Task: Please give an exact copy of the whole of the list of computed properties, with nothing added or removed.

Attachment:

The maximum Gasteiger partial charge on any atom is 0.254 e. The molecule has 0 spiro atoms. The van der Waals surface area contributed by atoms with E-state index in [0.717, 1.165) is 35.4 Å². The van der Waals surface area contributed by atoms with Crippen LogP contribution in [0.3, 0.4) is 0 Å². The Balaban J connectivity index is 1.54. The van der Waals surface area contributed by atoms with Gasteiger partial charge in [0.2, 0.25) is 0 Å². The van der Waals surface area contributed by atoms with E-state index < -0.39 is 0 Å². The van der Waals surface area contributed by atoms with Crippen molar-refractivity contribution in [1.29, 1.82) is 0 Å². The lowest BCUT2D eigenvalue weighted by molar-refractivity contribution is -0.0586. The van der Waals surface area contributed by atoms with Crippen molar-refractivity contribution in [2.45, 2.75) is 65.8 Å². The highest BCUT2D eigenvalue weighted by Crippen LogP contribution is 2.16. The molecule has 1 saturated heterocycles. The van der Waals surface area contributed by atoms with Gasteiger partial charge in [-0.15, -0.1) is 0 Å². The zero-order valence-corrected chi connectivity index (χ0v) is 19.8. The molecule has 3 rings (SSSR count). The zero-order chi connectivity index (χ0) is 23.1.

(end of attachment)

The maximum Gasteiger partial charge on any atom is 0.254 e. The molecule has 0 spiro atoms. The van der Waals surface area contributed by atoms with E-state index in [0.717, 1.165) is 35.4 Å². The van der Waals surface area contributed by atoms with Crippen LogP contribution in [0.3, 0.4) is 0 Å². The Balaban J connectivity index is 1.54. The van der Waals surface area contributed by atoms with Gasteiger partial charge in [0.2, 0.25) is 0 Å². The van der Waals surface area contributed by atoms with E-state index < -0.39 is 0 Å². The van der Waals surface area contributed by atoms with Crippen molar-refractivity contribution in [1.29, 1.82) is 0 Å². The lowest BCUT2D eigenvalue weighted by molar-refractivity contribution is -0.0586. The van der Waals surface area contributed by atoms with Crippen molar-refractivity contribution in [2.45, 2.75) is 65.8 Å². The highest BCUT2D eigenvalue weighted by Crippen LogP contribution is 2.16. The molecule has 1 saturated heterocycles. The van der Waals surface area contributed by atoms with Gasteiger partial charge in [-0.15, -0.1) is 0 Å². The zero-order valence-corrected chi connectivity index (χ0v) is 19.8. The molecule has 3 rings (SSSR count). The zero-order chi connectivity index (χ0) is 23.1.